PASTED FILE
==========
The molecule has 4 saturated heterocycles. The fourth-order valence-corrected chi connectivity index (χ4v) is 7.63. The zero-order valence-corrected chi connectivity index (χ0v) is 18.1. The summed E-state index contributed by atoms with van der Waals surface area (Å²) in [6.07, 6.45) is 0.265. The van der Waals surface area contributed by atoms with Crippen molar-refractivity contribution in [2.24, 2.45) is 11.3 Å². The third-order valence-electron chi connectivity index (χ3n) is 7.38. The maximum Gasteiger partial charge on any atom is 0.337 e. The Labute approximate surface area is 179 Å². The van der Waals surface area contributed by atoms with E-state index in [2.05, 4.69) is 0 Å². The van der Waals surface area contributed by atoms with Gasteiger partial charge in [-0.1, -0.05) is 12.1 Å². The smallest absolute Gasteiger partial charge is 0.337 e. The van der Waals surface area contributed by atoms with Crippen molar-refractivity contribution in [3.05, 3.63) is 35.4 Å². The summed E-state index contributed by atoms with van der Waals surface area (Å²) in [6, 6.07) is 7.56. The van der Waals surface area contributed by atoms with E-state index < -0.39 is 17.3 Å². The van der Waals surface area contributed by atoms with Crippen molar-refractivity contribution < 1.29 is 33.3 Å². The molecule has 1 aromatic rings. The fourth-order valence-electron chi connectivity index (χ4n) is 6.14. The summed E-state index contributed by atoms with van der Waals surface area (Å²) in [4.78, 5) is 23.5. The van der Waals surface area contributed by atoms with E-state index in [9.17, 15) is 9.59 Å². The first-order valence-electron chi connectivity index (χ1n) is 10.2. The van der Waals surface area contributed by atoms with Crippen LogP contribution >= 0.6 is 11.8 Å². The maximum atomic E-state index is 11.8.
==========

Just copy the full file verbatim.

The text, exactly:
The molecule has 4 saturated heterocycles. The fourth-order valence-corrected chi connectivity index (χ4v) is 7.63. The zero-order valence-corrected chi connectivity index (χ0v) is 18.1. The summed E-state index contributed by atoms with van der Waals surface area (Å²) in [6.07, 6.45) is 0.265. The van der Waals surface area contributed by atoms with Crippen molar-refractivity contribution in [2.24, 2.45) is 11.3 Å². The third-order valence-electron chi connectivity index (χ3n) is 7.38. The maximum Gasteiger partial charge on any atom is 0.337 e. The Labute approximate surface area is 179 Å². The van der Waals surface area contributed by atoms with E-state index in [2.05, 4.69) is 0 Å². The van der Waals surface area contributed by atoms with Gasteiger partial charge in [-0.1, -0.05) is 12.1 Å². The smallest absolute Gasteiger partial charge is 0.337 e. The van der Waals surface area contributed by atoms with Crippen molar-refractivity contribution in [3.05, 3.63) is 35.4 Å². The summed E-state index contributed by atoms with van der Waals surface area (Å²) in [6, 6.07) is 7.56. The van der Waals surface area contributed by atoms with E-state index < -0.39 is 17.3 Å². The van der Waals surface area contributed by atoms with Crippen molar-refractivity contribution < 1.29 is 33.3 Å². The molecule has 1 aromatic rings. The fourth-order valence-electron chi connectivity index (χ4n) is 6.14. The summed E-state index contributed by atoms with van der Waals surface area (Å²) in [4.78, 5) is 23.5. The van der Waals surface area contributed by atoms with E-state index in [9.17, 15) is 9.59 Å². The first-order valence-electron chi connectivity index (χ1n) is 10.2. The van der Waals surface area contributed by atoms with Crippen LogP contribution >= 0.6 is 11.8 Å². The maximum atomic E-state index is 11.8.